The Greater Gatsby

Content warning on this one: It made me cry a couple times. Kitties, real kitties who lived with us once upon a time. 

This is sort of in a way after Cats Have Nine Lives.

 

His name had been The Grey Gatsby when he was a kitten, and he had held it with the sort of dignity that all cats posses (although he was fairly certain that he possessed it in greater measure than most cats.  Most cats were relatively silly when they thought nobody was looking.  He, of course, was never silly. He had taken on many other names throughout the years, in the way that people and other animals tended to gift them – Gatters, Gatamon (he liked that one), The Terrifying One (from the co-pets, or at least the creatures he was told were also pets, although he thought they looked far too much like food), the Bigger Cat (from the cat he grudgingly allowed to be his clowder, a name that pleased him also as much as The Terrifying One, as that cat – Drake – became rather larger than him but never stopped thinking of him as The Bigger Cat).  Sweetie might’ve been his favorite, although he would never admit it.

It wasn’t until he was much older than he managed to read the book which had given him his name.

It took some careful key-pushing when the humans were all out of the house, and even then, Drake wanted to look over his shoulder, and that having been done, Drake wanted him to read to him, of course.

Drake was a useful cat in some ways.  He scared off the Annoying Ones.  He got the human’s attention when the food was empty.  He took the blame for things without minding in the least.

But he was not all that clever, and although Gatsby had taken a little time trying to teach him to read… well, perhaps he had not taken enough time.

He read The Great Gatsby to Drake, from page one to the very end.

“In my younger and more vulnerable years my father gave me some advice that I’ve been turning over in my mind ever since.”

he read, and then he explained to Drake that it was good to think on advice later.  “Think about things I told you,” he told the younger, bigger cat, and groomed his forehead again.  “Think about it later, because sometimes things only come to light when you’ve had time to think on them.”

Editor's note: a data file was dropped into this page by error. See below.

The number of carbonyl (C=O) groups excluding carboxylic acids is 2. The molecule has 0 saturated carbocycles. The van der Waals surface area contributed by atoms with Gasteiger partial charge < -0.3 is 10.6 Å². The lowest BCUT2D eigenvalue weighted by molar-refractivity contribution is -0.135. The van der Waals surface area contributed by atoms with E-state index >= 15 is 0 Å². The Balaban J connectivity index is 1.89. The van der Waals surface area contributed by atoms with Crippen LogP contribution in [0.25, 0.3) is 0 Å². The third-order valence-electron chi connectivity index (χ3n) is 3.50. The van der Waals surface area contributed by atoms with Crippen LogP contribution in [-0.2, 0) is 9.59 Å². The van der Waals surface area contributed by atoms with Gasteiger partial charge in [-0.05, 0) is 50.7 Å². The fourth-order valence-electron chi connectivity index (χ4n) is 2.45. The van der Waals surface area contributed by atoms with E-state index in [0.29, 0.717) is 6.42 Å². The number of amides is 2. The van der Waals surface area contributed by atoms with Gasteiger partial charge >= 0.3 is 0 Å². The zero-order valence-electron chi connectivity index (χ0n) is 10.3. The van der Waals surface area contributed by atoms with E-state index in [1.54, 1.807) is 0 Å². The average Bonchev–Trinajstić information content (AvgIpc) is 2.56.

Drake made a face, because he did not like to think all that much.

“So we beat on, boats against the current, borne back ceaselessly into the past.”

he ended finally, and Drake looked at him for a long minute.

“You are not that Gatsby.  That one is wrong,” Drake told him.

Gatsby, of course, had to agree.  “There is a way to think about names,” he told the very large kitten.  “They are a thing given to us before we hardly know who we are ourselves, yes?  You’re a dragon.  I’m Great.  Or Grey, as the case may be.  We have to learn what we want to do with the names.”

“And the past?”

“…well, there is only so much thinking about advice you want to do,” Gatsby admitted slowly.  “And only so much thinking about the past.  And our job, as cats, we’re to remind humans of that.”

“I thought we were catch mice.  And moths.”

“Well, that too. And to keep them warm and remind them of the world outside themselves and to purr. Always to purr.”

Sometimes, in the shadowed time between lives, Gatsby thought about that.  Remind them not to think too much about the past. 

Drake had done a good job of that, a surprisingly good job, for all that he was a very silly cat and not all that wise.

But perhaps what Gatsby might need, on shadowed occasions, was someone to remind him of that.

He was hardly surprised at all when the tiger-striped kitten ran up to him, as incorporeal as he was, and started to purrrrrrr.

 

(Drake, left, Gatsby, right)

 

(Gatsby top, Drake bottom)

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